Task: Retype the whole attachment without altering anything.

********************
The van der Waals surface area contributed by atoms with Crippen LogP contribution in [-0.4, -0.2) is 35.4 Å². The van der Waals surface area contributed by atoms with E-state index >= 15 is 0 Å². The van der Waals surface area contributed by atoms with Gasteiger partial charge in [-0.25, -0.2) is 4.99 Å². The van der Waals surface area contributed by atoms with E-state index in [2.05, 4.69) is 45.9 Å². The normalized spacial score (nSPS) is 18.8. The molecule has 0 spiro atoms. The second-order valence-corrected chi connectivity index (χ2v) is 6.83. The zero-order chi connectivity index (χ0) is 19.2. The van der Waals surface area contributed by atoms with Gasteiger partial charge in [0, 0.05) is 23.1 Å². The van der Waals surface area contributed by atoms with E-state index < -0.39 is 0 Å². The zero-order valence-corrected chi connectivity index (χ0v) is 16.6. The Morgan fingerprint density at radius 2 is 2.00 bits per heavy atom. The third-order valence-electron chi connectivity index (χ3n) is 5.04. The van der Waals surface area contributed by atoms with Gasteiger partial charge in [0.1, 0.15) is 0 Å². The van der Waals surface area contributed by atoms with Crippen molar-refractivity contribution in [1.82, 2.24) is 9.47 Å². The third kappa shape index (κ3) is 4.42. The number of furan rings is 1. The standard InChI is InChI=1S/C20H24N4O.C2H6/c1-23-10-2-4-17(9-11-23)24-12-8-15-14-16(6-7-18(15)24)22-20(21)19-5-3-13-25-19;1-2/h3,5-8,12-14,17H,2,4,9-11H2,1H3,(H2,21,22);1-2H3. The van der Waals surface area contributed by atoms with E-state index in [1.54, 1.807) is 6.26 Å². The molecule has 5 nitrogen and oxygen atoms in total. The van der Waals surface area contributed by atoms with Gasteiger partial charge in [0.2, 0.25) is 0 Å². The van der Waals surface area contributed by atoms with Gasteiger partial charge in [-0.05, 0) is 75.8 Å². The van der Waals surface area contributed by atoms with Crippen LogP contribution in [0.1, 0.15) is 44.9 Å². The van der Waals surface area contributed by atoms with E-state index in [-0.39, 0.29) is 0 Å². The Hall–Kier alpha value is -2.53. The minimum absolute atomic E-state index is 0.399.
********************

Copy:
The van der Waals surface area contributed by atoms with Crippen LogP contribution in [-0.4, -0.2) is 35.4 Å². The van der Waals surface area contributed by atoms with E-state index >= 15 is 0 Å². The van der Waals surface area contributed by atoms with Gasteiger partial charge in [-0.25, -0.2) is 4.99 Å². The van der Waals surface area contributed by atoms with E-state index in [2.05, 4.69) is 45.9 Å². The normalized spacial score (nSPS) is 18.8. The molecule has 0 spiro atoms. The second-order valence-corrected chi connectivity index (χ2v) is 6.83. The zero-order chi connectivity index (χ0) is 19.2. The van der Waals surface area contributed by atoms with Gasteiger partial charge in [0, 0.05) is 23.1 Å². The van der Waals surface area contributed by atoms with E-state index < -0.39 is 0 Å². The zero-order valence-corrected chi connectivity index (χ0v) is 16.6. The Morgan fingerprint density at radius 2 is 2.00 bits per heavy atom. The third-order valence-electron chi connectivity index (χ3n) is 5.04. The van der Waals surface area contributed by atoms with Gasteiger partial charge in [0.1, 0.15) is 0 Å². The van der Waals surface area contributed by atoms with Crippen molar-refractivity contribution in [1.82, 2.24) is 9.47 Å². The third kappa shape index (κ3) is 4.42. The number of furan rings is 1. The standard InChI is InChI=1S/C20H24N4O.C2H6/c1-23-10-2-4-17(9-11-23)24-12-8-15-14-16(6-7-18(15)24)22-20(21)19-5-3-13-25-19;1-2/h3,5-8,12-14,17H,2,4,9-11H2,1H3,(H2,21,22);1-2H3. The van der Waals surface area contributed by atoms with E-state index in [1.54, 1.807) is 6.26 Å². The molecule has 5 nitrogen and oxygen atoms in total. The van der Waals surface area contributed by atoms with Gasteiger partial charge in [0.2, 0.25) is 0 Å². The van der Waals surface area contributed by atoms with Gasteiger partial charge in [-0.05, 0) is 75.8 Å². The van der Waals surface area contributed by atoms with Crippen LogP contribution in [0.1, 0.15) is 44.9 Å². The van der Waals surface area contributed by atoms with E-state index in [-0.39, 0.29) is 0 Å². The Hall–Kier alpha value is -2.53. The minimum absolute atomic E-state index is 0.399.